VLT's Interferometer Goes Deeper
06 Giugno 2011
On the nights of 15–17 May 2011, astronomers successfully applied a new observing technique on ESO’s Very Large Telescope Interferometer (VLTI). The new procedure is called “blind observation mode” and will allow interferometric observations to be made of targets significantly fainter than before. It has already produced detailed observations of the spectrum of a quasar, 10 times fainter than the best currently known results. The result was obtained by combining the light from three of the VLT’s 8.2-metre Unit Telescopes in the AMBER  beam combiner.
The ground-breaking technique, developed by a team of astronomers led by Romain Petrov from the Laboratoire Fizeau (Université de Nice, Observatoire de la Côte d’Azur and CNRS, France), allows them to observe targets that would ordinarily be far too faint to be detected by an interferometer.
They do this by first observing a bright star near the faint target, which allows them to calibrate the interferometer’s systems properly. When the beams of light from the individual telescopes are successfully combined, a characteristic pattern of bright and dark lines is seen, known as fringes. Then, the astronomers quickly switch to observing the faint target, which is said to be observed blindly because its fringes are too faint to be seen. However, the team can make their observations, knowing that the interferometer’s systems remain correctly calibrated from the earlier bright star. By combining multiple apparently empty exposures of the faint target, its fringes can be successfully revealed.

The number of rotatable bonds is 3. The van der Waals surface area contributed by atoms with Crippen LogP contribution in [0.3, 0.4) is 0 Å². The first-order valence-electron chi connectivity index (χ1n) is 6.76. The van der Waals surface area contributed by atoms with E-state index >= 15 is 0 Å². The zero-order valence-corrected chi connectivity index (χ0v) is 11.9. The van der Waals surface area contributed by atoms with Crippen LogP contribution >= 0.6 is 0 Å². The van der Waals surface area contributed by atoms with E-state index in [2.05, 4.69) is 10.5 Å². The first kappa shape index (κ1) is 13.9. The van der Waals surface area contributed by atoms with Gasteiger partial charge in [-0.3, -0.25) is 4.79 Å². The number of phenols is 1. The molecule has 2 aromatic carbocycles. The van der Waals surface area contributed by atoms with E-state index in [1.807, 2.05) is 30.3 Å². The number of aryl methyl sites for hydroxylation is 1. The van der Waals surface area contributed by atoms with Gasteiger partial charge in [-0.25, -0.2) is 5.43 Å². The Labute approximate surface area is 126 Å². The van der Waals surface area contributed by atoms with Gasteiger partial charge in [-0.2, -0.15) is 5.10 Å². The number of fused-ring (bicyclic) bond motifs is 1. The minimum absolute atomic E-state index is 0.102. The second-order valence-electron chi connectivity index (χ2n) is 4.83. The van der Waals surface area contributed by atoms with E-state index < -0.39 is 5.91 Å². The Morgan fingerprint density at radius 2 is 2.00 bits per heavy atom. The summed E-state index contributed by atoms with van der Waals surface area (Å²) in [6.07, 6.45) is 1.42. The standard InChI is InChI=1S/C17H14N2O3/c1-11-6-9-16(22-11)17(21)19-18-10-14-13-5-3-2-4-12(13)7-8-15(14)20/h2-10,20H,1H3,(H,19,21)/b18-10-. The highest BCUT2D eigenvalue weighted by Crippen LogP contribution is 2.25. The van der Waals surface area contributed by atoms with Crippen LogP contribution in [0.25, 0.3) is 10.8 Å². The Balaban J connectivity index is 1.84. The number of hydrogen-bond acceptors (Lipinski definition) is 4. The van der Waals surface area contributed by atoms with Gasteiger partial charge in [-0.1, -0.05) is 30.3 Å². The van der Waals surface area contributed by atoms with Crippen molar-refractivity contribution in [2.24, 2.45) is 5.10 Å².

The quasar 3C 273 — an active galaxy with a supermassive black hole in its core — was the first target successfully observed with this new procedure. The team’s observations allow them to study the size, structure, and movement of the innermost material surrounding the central black hole.
The new blind observation technique has a huge potential and, by pushing the capabilities of current interferometers to fainter limits, is expected to bring a number of other previously unobservable targets within reach.
 AMBER, the Astronomical Multi-BEam combineR, is an instrument on the VLTI used to combine the light coming from two or three of the VLTI’s telescopes. In this case, AMBER was used to combine beams from Unit Telescopes UT1, UT2, and UT4.
The “blind observation mode” work was done by Romain Petrov and Florentin Millour (Laboratoire Fizeau, UNS/OCA/CNRS, Nice, France), Gerd Weigelt (MPIfR, Bonn, Germany), and Alessandro Marconi (University of Firenze and INAF-Osservatorio di Arcetri, Italy) using AMBER consortium Guaranteed Time Observations, with the help of Antoine Merand from ESO/Paranal.
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